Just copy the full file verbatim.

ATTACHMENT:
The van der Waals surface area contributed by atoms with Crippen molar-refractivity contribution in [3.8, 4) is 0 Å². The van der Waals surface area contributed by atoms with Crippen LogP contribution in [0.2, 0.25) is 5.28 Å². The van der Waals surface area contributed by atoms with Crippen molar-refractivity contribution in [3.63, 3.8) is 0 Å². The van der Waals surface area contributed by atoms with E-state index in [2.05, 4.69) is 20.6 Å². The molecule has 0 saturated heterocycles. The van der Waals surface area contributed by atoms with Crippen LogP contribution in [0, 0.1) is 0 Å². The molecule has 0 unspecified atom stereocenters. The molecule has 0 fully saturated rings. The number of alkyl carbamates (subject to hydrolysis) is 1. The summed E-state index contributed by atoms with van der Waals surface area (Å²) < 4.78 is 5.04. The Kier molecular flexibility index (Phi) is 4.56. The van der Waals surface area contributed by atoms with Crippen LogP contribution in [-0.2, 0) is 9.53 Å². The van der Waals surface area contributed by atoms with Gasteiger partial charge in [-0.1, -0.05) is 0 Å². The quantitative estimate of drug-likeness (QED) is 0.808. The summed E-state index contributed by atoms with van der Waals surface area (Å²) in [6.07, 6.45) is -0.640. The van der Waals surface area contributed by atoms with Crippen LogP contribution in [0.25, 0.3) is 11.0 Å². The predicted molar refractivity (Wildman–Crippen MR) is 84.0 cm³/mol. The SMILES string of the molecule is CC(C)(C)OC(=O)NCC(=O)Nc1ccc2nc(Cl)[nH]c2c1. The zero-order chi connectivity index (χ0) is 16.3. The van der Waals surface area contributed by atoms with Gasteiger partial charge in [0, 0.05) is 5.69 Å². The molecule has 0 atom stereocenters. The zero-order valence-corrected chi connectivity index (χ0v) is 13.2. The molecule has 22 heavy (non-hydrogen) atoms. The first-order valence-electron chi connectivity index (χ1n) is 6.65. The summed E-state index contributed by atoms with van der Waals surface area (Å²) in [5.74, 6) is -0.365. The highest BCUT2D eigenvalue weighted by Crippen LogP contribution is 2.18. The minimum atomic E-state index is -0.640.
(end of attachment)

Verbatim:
The van der Waals surface area contributed by atoms with Crippen molar-refractivity contribution in [3.8, 4) is 0 Å². The van der Waals surface area contributed by atoms with Crippen LogP contribution in [0.2, 0.25) is 5.28 Å². The van der Waals surface area contributed by atoms with Crippen molar-refractivity contribution in [3.63, 3.8) is 0 Å². The van der Waals surface area contributed by atoms with E-state index in [2.05, 4.69) is 20.6 Å². The molecule has 0 saturated heterocycles. The van der Waals surface area contributed by atoms with Crippen LogP contribution in [0, 0.1) is 0 Å². The molecule has 0 unspecified atom stereocenters. The molecule has 0 fully saturated rings. The number of alkyl carbamates (subject to hydrolysis) is 1. The summed E-state index contributed by atoms with van der Waals surface area (Å²) < 4.78 is 5.04. The Kier molecular flexibility index (Phi) is 4.56. The van der Waals surface area contributed by atoms with Crippen LogP contribution in [-0.2, 0) is 9.53 Å². The van der Waals surface area contributed by atoms with Gasteiger partial charge in [-0.1, -0.05) is 0 Å². The quantitative estimate of drug-likeness (QED) is 0.808. The summed E-state index contributed by atoms with van der Waals surface area (Å²) in [6.07, 6.45) is -0.640. The van der Waals surface area contributed by atoms with Crippen LogP contribution in [0.25, 0.3) is 11.0 Å². The predicted molar refractivity (Wildman–Crippen MR) is 84.0 cm³/mol. The SMILES string of the molecule is CC(C)(C)OC(=O)NCC(=O)Nc1ccc2nc(Cl)[nH]c2c1. The zero-order chi connectivity index (χ0) is 16.3. The van der Waals surface area contributed by atoms with Gasteiger partial charge in [0, 0.05) is 5.69 Å². The molecule has 0 atom stereocenters. The zero-order valence-corrected chi connectivity index (χ0v) is 13.2. The molecule has 22 heavy (non-hydrogen) atoms. The first-order valence-electron chi connectivity index (χ1n) is 6.65. The summed E-state index contributed by atoms with van der Waals surface area (Å²) in [5.74, 6) is -0.365. The highest BCUT2D eigenvalue weighted by Crippen LogP contribution is 2.18. The minimum atomic E-state index is -0.640.